Excelsior Club named one of most endangered places in U.S.

The historic club on Beatties Ford Road is currently listed for sale, and paperwork has been filed that could lead to its demolition.

The Excelsior Club, a landmark in Charlotte’s black community since the 1940s, has been added to a list of the11 most endangered historical places in the United States.

The list includes sites that are “at risk of destruction or irreparable damage,” according to the National Trust for Historic Preservation, which maintains the annual list. The 2019 list includes “a diverse mix of historic places across America that face a range of challenges and threats, from climate change to inappropriate development to neglect and disuse,” according to the organization’s website.

Since the first list was compiled 32 years ago, more than 300 landmarks have been added, and fewer than 5 percent of those listed sites have been lost, according to the trust.

The Excelsior club was the only Carolinas landmark to make the 2019 list.

Located on Beatties Ford Road, the Excelsior Club is listed for sale at $1.5 million, according to New River Brokerage’s Facebook page. The building is owned by state Rep. Carla Cunningham, who acquired it after the death of her husband, Pete Cunningham, who also served in the North Carolina legislature.

Paperwork filed for demolition

The club had fallen into disrepair and closed its doors in 2016. Carla Cunningham has been quoted as saying the building needs nearly $400,000 to address repairs and code violations. The building is designated a historic landmark.

Despite the building’s history, Cunningham last year filed paperwork that would permit its demolition, which could happen after June 12.

Founded in 1944 by Charlotte businessman Jimmie McKee, the Excelsior Club was for decades one of the leading social clubs for African Americans in the Southeast, regularly hosting political meetings as well as leading entertainers such as Nat ‘King’ Cole and Louis Armstrong. Dating back to the Jim Crow era of racial segregation, it was listed in the Green Book as a destination for African American travelers.

Members of the public are invited to learn more about what they can do to support these 11 historic places, and hundreds of other endangered sites, at www.SavingPlaces.org/11Most.

Other sites that make the list:

Ancestral Places of Southeast Utah. Located between two national monuments—Bears Ears and Canyons of the Ancients—this area of Southeast Utah is one of the most culturally rich but imperiled landscapes in America. If left unprotected, thousands of irreplaceable artifacts—some dating back 8,000 years—would remain threatened by the damaging impacts of oil and gas extraction.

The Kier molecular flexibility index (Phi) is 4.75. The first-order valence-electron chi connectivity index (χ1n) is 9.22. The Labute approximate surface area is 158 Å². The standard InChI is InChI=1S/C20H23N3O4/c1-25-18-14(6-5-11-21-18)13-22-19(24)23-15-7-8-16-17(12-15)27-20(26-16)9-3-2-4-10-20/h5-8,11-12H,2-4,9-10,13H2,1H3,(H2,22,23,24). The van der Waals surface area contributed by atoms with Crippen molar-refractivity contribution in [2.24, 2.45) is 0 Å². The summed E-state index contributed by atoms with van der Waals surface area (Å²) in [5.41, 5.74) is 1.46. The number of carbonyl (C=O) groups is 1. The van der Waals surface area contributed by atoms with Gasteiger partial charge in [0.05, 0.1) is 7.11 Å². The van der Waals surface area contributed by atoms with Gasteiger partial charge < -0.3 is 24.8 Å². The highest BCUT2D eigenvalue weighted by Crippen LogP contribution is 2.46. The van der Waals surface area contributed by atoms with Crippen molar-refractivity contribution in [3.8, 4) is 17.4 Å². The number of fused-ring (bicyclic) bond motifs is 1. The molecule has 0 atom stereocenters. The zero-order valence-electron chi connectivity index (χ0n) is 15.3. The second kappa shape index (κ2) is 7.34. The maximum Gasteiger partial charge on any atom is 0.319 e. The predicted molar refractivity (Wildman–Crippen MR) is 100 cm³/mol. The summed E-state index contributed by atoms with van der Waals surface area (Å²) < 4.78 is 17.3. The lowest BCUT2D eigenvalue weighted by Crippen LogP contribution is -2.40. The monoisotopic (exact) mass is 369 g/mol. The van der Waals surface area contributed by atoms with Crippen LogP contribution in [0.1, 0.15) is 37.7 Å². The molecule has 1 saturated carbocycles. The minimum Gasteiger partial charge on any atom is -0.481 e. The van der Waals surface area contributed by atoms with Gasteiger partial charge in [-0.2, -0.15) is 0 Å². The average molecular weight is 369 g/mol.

Bismarck-Mandan Rail Bridge. Bismarck, ND. Built in 1883 using state-of-the-art construction methods, the majestic rail bridge was the first to span the Upper Missouri River. Rather than demolish the bridge as proposed, advocates believe this treasured landmark could be retained and re-used as a pedestrian bridge.

Hacienda Los Torres. Lares, Puerto Rico. Built in 1846 and listed on the National Register of Historic Places, Hacienda Los Torres helps tell the history of economic development, class conflict, and political struggle in Puerto Rico. Built at the height of Puerto Rico’s flourishing coffee industry, the structure embodies architectural characteristics, materials and craftsmanship of Puerto Rico’s 19th century coffee haciendas.

Industrial Trust Company Building. Providence, RI. Dubbed the “Superman Building” due to its resemblance to the Daily Planet building from Superman comics, the iconic Art Deco tower—Rhode Island’s tallest—has been vacant for six years and has no current rehabilitation plans.

James R. Thompson Center. Chicago, Ill. Chicago’s foremost example of grandly scaled Post-Modernism, the Helmut Jahn-designed Thompson Center—the ‘youngest’ building ever to appear on this list—is threatened by a sale that could lead to its demolition.

Mount Vernon Arsenal and Searcy Hospital. Mount Vernon, Ala. Continually occupied and in use for over 200 years—as an arsenal, a prison and later a mental hospital for African Americans—this complex closed in 2012 and currently sits vacant and awaiting preservation and re-use plans.

Nashville’s Music Row. Nashville, Tenn. This district of late-19th century homes and small-scale commercial buildings contains more than 200 music-related businesses that have produced chart-topping recordings in multiple genres for generations. Nashville’s booming economy and Music Row’s proximity to downtown have made it a hot market for new development, resulting in 50 demolitions since 2013 and threatening the sustainability and survival of the heart and soul of Music City.

National Mall Tidal Basin. Washington, D.C. The millions of tourists who throng to “America’s Front Yard” every year may not realize that it’s threatened by rising sea levels, unstable sea walls, and outdated infrastructure. It’s estimated that as much as $500 million is needed to upgrade and maintain one of the most popular and visited sites in the National Park System.

Tenth Street Historic District. Dallas, Texas. One of the rare remaining Freedmen’s towns in America, this vital piece of Lone Star State history is being eroded by large numbers of demolitions.

Willert Park Courts. Buffalo, NY. The first public housing project in New York State made available to African American residents and a notable example of Modern design, the historic complex is currently vacant and deteriorating but could be revitalized as much-needed affordable housing.

Glenn Burkins
Glenn is founder and publisher of Qcitymetro.com. He's worked at the St. Petersburg (Fla.) Times, Philadelphia Inquirer, Wall Street Journal and Charlotte Observer.

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